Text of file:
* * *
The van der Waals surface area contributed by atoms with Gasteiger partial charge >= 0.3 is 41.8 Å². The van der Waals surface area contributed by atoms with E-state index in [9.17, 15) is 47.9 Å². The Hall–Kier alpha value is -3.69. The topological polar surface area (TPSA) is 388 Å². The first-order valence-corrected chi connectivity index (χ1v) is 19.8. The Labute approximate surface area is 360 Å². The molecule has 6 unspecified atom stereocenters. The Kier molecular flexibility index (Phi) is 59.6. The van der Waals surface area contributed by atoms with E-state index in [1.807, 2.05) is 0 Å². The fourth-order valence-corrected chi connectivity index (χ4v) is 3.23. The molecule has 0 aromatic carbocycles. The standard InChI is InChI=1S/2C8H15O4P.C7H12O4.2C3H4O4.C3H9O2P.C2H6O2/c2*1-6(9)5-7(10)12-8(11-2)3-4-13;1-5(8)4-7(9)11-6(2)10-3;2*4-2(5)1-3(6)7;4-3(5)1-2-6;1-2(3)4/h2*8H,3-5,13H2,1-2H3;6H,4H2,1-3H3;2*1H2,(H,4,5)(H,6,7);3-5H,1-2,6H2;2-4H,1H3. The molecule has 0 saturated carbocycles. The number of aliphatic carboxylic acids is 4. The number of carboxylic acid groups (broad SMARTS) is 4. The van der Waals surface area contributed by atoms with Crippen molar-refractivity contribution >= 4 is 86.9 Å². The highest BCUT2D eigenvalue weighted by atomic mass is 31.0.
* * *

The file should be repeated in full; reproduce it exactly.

The van der Waals surface area contributed by atoms with Gasteiger partial charge >= 0.3 is 41.8 Å². The van der Waals surface area contributed by atoms with E-state index in [9.17, 15) is 47.9 Å². The Hall–Kier alpha value is -3.69. The topological polar surface area (TPSA) is 388 Å². The first-order valence-corrected chi connectivity index (χ1v) is 19.8. The Labute approximate surface area is 360 Å². The molecule has 6 unspecified atom stereocenters. The Kier molecular flexibility index (Phi) is 59.6. The van der Waals surface area contributed by atoms with E-state index in [1.807, 2.05) is 0 Å². The fourth-order valence-corrected chi connectivity index (χ4v) is 3.23. The molecule has 0 aromatic carbocycles. The standard InChI is InChI=1S/2C8H15O4P.C7H12O4.2C3H4O4.C3H9O2P.C2H6O2/c2*1-6(9)5-7(10)12-8(11-2)3-4-13;1-5(8)4-7(9)11-6(2)10-3;2*4-2(5)1-3(6)7;4-3(5)1-2-6;1-2(3)4/h2*8H,3-5,13H2,1-2H3;6H,4H2,1-3H3;2*1H2,(H,4,5)(H,6,7);3-5H,1-2,6H2;2-4H,1H3. The molecule has 0 saturated carbocycles. The number of aliphatic carboxylic acids is 4. The number of carboxylic acid groups (broad SMARTS) is 4. The van der Waals surface area contributed by atoms with Crippen molar-refractivity contribution >= 4 is 86.9 Å². The highest BCUT2D eigenvalue weighted by atomic mass is 31.0.